Washington Extra – An anniversary observed
One year ago, President Barack Obama was secretly holed up in the White House Situation Room monitoring what turned out to be the successful U.S. military operation to kill Osama bin Laden.
A year later, he spent the day on another secret mission: flying aboard Air Force One to Afghanistan, the country from which bin Laden hatched his Sept. 11, 2001 attacks on the United States.
With journalists in tow (they had agreed not to report anything about the trip until after Air Force One landed and Obama was safely in Kabul), Obama signed a “U.S.-Afghan Strategic Partnership Agreement” and was set to deliver an address to Americans about the U.S. role after most NATO combat forces withdraw from the war-torn country by 2014.
The drama of the president of the United States arriving in the dead of night on an unannounced mission offered an early taste of what Mitt Romney is up against in his quest to unseat Obama on Nov. 6.
The Republican presidential candidate visited a New York fire station to mark the anniversary of bin Laden’s death. But the message of the campaign event, including Romney’s contention that the White House had politicized bin Laden’s capture, quickly was overshadowed by news flashes and video of Obama’s surprise trip.
Here are our top stories from Washingtonâ€¦
Obama in Afghanistan on anniversary of bin Laden’s death – President Obama arrived in Afghanistan to sign an agreement charting future relations with the country, making the secret trip on the first anniversary of the killing of al Qaeda leader Osama bin Laden. Obama plans to deliver a televised address to Americans later. The U.S.-Afghan Strategic Partnership Agreement will set conditions for a U.S. presence there after a 2014 deadline for the withdrawal of most NATO combat forces. As he fights for his re-election, Obama is seeking to portray his foreign policy record as a success. For more of this story by Caren Bohan, read here.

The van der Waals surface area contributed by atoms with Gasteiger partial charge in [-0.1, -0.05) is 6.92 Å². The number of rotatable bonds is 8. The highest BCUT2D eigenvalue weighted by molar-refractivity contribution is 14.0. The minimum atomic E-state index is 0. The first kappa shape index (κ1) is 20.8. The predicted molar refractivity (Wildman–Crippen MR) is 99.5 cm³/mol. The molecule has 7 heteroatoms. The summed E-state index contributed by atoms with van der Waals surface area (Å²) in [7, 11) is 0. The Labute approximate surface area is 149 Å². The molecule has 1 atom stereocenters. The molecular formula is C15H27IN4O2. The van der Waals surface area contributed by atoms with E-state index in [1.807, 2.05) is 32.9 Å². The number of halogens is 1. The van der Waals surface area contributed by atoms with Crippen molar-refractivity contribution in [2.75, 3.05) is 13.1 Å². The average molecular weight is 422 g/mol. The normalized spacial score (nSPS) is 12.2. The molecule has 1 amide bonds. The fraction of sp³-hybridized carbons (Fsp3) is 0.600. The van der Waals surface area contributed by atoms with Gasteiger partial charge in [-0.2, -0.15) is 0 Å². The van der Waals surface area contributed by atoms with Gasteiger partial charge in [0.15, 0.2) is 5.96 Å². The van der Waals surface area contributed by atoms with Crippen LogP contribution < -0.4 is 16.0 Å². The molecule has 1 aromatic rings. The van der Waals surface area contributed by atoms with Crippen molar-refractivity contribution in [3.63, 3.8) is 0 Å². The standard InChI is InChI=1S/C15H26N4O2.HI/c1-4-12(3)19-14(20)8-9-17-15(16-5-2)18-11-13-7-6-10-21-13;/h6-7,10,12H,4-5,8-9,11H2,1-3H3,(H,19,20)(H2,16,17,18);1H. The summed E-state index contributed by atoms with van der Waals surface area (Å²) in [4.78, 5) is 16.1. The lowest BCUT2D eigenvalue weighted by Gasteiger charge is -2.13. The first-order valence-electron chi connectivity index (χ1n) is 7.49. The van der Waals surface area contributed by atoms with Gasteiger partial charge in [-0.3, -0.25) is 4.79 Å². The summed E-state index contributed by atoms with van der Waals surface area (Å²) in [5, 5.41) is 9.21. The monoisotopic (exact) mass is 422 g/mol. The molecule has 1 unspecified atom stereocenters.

Pentagon report paints mixed picture of war in Afghanistan – The military presented a mixed picture of the war inÂ Afghanistan , saying President Obama’s surge of 33,000 extra troops had weakened the Taliban but that a resilient insurgency, persistent corruption, and selective cooperation from Pakistan posed a major threat to U.S. efforts. In a twice-annual report to Congress, the Defense Department said overall insurgent attacks declined in 2011 for the first time in five years, even though violence increased in areas surrounding the Taliban’s southern stronghold of Kandahar, a region where U.S. efforts have been focused since 2009. For more of this story by Missy Ryan, read here.
Romney says Obama politicizing bin Laden death anniversary – Republican Mitt Romney accused President Obama of politicizing the killing of Osama bin Laden as the first anniversary of the daring raid dominated U.S. presidential politics. Obama has touted the death of the al Qaeda leader as a crowning achievement of his national security policy and his campaign has tried to raise doubts about whether Romney would have made the same gutsy decision to send an elite special forces team intoÂ Pakistan to kill bin Laden. For more of this story by Sam Youngman, read here.